The group had already gained vast parts of rural Afghanistan since launching a series of offensives in May to coincide with the start of the final withdrawal of foreign troops.
In a major push to repel advancing Taliban from urban centres, the Afghan forces claimed they killed 361 Taliban fighters in air and ground offensives in the past 24 hours.
The defence ministry said the operations were conducted in the Nangarhar, Kunar, Logar, Paktia, Paktika, Maidan Wardak, Kandahar, Sar-e-Pul, Helmand, Kunduz, and Baghlan provinces.
McBride said the government was now focusing on defending larger, more strategically important provincial capitals and sending its resources there.
“It does have plans to retake some of these lesser provinces, but given the pace of the advance by the Taliban, it remains to be seen if it will put those counterattacks into effect and if they will be successful,” he said.
The Taliban have now overrun six provincial capitals in the north. They have also taken Zaranj, the capital of Nimruz province, in the southwest.
On Tuesday, the Taliban claimed they were closing in on Mazar-i-Sharif – the region’s biggest city and a linchpin for the government’s control of the north – after capturing Sheberghan to its west, and Kunduz city and Taluqan to its east.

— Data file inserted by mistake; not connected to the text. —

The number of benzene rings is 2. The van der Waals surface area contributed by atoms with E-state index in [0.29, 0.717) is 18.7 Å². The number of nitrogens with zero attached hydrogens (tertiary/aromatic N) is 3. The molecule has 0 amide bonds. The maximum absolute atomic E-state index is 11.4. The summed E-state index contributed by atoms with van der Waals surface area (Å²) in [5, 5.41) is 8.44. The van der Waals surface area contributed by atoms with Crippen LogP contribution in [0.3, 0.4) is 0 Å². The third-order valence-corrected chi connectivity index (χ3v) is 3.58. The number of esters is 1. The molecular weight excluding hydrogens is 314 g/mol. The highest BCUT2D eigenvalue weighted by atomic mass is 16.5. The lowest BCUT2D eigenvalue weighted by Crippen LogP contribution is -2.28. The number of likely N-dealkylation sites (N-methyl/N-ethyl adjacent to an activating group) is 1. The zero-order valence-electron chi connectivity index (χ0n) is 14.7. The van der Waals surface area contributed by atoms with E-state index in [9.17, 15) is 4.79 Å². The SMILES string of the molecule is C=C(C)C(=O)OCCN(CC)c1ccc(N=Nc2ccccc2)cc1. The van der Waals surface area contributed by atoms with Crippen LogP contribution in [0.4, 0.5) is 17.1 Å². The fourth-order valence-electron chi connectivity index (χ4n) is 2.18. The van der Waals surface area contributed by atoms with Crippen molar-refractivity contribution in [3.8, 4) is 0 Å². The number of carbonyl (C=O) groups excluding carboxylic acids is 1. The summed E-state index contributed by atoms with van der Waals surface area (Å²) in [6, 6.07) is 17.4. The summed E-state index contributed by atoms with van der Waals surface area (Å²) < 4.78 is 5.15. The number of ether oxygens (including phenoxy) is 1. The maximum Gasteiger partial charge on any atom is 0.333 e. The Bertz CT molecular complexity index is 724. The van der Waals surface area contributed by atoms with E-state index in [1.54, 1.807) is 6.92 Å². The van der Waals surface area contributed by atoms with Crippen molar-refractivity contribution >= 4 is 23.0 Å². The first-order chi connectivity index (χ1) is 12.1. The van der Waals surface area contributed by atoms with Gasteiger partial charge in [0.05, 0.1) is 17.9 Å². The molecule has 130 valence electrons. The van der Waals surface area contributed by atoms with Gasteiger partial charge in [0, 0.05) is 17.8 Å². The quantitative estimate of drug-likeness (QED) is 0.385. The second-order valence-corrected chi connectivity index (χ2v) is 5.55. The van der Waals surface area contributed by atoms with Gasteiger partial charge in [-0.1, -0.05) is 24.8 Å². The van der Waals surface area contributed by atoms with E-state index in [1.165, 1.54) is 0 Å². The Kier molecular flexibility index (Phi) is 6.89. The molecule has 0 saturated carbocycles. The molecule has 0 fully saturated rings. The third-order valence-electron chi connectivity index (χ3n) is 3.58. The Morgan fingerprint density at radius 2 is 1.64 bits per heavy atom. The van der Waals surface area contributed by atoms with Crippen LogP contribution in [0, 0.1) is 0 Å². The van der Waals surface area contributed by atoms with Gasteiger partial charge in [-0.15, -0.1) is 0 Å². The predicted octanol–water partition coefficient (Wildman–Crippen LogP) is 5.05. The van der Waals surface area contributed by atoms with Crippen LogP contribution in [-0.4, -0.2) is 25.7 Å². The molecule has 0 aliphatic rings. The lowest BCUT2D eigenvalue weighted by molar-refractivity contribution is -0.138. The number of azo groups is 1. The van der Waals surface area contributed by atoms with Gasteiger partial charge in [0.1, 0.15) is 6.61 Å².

Fawad Aman, spokesman for the Ministry of Defense, said the Afghan forces had the upper hand there. But residents speaking to Al Jazeera said the city’s Maulana Jalaluddin Balkhi International Airport is being overrun with hundreds of people desperate to flee.
India’s government shut its consulate in Mazar-i-Sharif on Tuesday, and urged its diplomats and Indian citizens to take a special flight home.
India, which has invested millions of dollars in development projects across Afghanistan, has now closed all its consulates, leaving only the embassy in Kabul operational, a government official said.
Violence against Afghan civilians by Taliban fighters “could amount to war crimes and crimes against humanity” United Nations High Commissioner for Human Rights Michelle Bachelet said on Tuesday, before urging a return to peace negotiations in Doha.